Building out multilingual versions of a global website almost always requires a multilingual Search Engine Optimization (SEO) strategy. Multilingual SEO ensures each localized site ranks highly in the target market’s dominant search engines under relevant search terms, or keywords.
The industry-standard term “keyword” can be confusing for localization managers who have deeper experience working with glossaries. Since glossaries already contain key terms and their translations, can’t they serve as keywords for multilingual SEO?
Glossaries are termbases containing an English (source) term and its target language equivalents. It’s true that glossaries and keywords both deal with terminology specific for each target market, but let’s examine a few reasons why glossaries are no substitute for multilingual keywords.
Relationship to Source
A glossary term has a direct relationship with one other term. But an SEO keyword can have a group of words mapped to a single source concept. The whole purpose of SEO is to make your content relevant to a qualified prospect at the moment your content would be useful, which means you have to anticipate the myriad ways they might phrase the search engine query. The relationship is one to many, or several to several. That group of words should contain a translation, synonyms and even common misspellings.
Here is an example:
SEO keyword localization involves research, brainstorming and creative translation (transcreation) which takes more time than straightforward glossary term translation. When a linguist specializing in SEO is performing keyword localization, the work involves generating as many variations as possible based on in-country linguistic knowledge and research, ultimately selecting the most relevant and commonly-searched terms to emphasize in the SEO program.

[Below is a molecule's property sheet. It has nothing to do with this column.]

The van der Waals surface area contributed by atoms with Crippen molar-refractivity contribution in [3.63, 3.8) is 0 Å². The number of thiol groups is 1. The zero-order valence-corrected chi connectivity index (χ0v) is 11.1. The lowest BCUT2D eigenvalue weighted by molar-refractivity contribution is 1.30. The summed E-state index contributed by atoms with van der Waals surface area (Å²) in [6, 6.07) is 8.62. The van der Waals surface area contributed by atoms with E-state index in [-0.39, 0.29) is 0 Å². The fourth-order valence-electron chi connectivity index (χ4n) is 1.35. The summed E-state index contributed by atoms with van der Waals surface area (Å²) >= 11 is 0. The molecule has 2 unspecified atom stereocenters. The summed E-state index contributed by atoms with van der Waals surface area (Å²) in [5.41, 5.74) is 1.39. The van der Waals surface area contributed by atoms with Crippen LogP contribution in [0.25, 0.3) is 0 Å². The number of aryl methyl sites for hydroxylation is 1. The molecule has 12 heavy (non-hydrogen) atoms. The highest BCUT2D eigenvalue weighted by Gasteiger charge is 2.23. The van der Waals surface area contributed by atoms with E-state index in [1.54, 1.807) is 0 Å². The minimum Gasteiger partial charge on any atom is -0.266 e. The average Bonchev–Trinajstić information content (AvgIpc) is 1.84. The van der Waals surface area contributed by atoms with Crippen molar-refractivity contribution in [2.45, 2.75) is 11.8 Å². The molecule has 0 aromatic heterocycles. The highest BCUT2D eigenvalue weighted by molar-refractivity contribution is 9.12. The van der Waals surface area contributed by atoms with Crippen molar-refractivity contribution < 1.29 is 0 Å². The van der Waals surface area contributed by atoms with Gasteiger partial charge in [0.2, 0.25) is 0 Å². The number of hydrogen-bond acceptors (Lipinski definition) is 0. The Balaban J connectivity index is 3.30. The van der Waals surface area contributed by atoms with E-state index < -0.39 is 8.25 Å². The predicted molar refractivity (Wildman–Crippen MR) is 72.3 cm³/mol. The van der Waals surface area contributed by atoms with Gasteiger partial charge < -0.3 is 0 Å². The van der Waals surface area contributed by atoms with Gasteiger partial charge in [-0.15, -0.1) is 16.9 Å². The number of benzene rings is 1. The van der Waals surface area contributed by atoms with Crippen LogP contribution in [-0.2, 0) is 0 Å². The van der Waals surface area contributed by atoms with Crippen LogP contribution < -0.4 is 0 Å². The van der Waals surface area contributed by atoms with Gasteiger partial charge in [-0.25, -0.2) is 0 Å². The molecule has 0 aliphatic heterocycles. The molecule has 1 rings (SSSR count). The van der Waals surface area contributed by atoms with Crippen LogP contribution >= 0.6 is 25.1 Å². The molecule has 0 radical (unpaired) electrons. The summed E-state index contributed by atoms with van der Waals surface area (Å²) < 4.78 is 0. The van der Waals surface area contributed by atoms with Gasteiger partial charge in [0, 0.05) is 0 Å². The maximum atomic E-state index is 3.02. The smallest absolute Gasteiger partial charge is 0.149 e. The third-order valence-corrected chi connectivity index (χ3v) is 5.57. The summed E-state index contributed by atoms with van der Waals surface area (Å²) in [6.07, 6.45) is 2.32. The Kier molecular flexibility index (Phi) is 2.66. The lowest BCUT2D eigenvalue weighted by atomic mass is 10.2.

Developing the list of keywords starts with researching search terms already used in-market. The linguist may also translate the source terms, especially when a product is new in the market, or involves a concept that is nuanced or narrow. The linguist sometimes prioritizes a keyword that isn’t precise, or linguistically perfect, because the term is easier for the client to dominate in search rankings, or because the term is more commonly queried, resulting in better client exposure.
Using the Results
After the keywords are identified and prioritized, they must be included in the content of pages that ought to rank highly under the given search terms. Search engine spiders examine each page’s meta tags (HTML code that is not displayed in the browser, but which is visible if you “view source” under the browser menu), as well as the actual UI content that site visitors read.
That means an SEO linguist must review the localized page content looking for places to “seed” the keywords, in essence, pepper them into the body text without altering the content’s meaning, style, or syntactical quality.
There’s certainly some crossover between glossary terms/equivalents and multilingual keywords, and a glossary may be a useful asset for the SEO linguist to consult, but under no circumstances should you think your glossary will eliminate the need for keyword localization.
Multilingual SEO is an interesting challenge because it’s half technical/engineering and half linguistic/creative. What other multilingual SEO concepts are confusing for globalization managers? Have you found glossaries helpful in jumpstarting keyword localization?